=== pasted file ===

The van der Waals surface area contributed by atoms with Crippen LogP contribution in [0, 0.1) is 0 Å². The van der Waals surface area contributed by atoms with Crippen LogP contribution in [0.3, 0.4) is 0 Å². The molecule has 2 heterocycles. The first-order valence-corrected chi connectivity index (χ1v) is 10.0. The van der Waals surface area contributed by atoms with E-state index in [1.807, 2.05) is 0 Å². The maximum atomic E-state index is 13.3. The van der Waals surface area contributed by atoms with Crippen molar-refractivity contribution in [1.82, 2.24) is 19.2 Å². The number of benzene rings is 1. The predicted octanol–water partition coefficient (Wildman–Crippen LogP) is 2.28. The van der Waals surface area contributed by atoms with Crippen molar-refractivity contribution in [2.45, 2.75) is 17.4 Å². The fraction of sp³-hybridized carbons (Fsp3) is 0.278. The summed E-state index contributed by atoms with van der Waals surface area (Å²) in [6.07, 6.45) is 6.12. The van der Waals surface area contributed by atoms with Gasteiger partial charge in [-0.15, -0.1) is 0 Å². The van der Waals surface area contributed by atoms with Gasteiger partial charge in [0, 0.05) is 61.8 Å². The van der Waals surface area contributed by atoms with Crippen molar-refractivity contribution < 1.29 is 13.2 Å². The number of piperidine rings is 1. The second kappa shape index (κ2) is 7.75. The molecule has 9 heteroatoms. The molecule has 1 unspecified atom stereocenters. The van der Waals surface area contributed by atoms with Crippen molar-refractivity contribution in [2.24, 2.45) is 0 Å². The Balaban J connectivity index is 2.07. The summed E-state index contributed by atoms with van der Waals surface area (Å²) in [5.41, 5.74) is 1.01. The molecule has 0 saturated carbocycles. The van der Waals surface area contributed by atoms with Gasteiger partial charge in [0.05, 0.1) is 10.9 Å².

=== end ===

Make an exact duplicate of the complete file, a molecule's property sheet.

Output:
The van der Waals surface area contributed by atoms with Crippen LogP contribution in [0, 0.1) is 0 Å². The van der Waals surface area contributed by atoms with Crippen LogP contribution in [0.3, 0.4) is 0 Å². The molecule has 2 heterocycles. The first-order valence-corrected chi connectivity index (χ1v) is 10.0. The van der Waals surface area contributed by atoms with E-state index in [1.807, 2.05) is 0 Å². The maximum atomic E-state index is 13.3. The van der Waals surface area contributed by atoms with Crippen molar-refractivity contribution in [1.82, 2.24) is 19.2 Å². The number of benzene rings is 1. The predicted octanol–water partition coefficient (Wildman–Crippen LogP) is 2.28. The van der Waals surface area contributed by atoms with Crippen molar-refractivity contribution in [2.45, 2.75) is 17.4 Å². The fraction of sp³-hybridized carbons (Fsp3) is 0.278. The summed E-state index contributed by atoms with van der Waals surface area (Å²) in [6.07, 6.45) is 6.12. The van der Waals surface area contributed by atoms with Gasteiger partial charge in [-0.15, -0.1) is 0 Å². The van der Waals surface area contributed by atoms with Gasteiger partial charge in [0, 0.05) is 61.8 Å². The van der Waals surface area contributed by atoms with Crippen molar-refractivity contribution < 1.29 is 13.2 Å². The number of piperidine rings is 1. The second kappa shape index (κ2) is 7.75. The molecule has 9 heteroatoms. The molecule has 1 unspecified atom stereocenters. The van der Waals surface area contributed by atoms with Crippen molar-refractivity contribution in [2.24, 2.45) is 0 Å². The Balaban J connectivity index is 2.07. The summed E-state index contributed by atoms with van der Waals surface area (Å²) in [5.41, 5.74) is 1.01. The molecule has 0 saturated carbocycles. The van der Waals surface area contributed by atoms with Gasteiger partial charge in [0.05, 0.1) is 10.9 Å².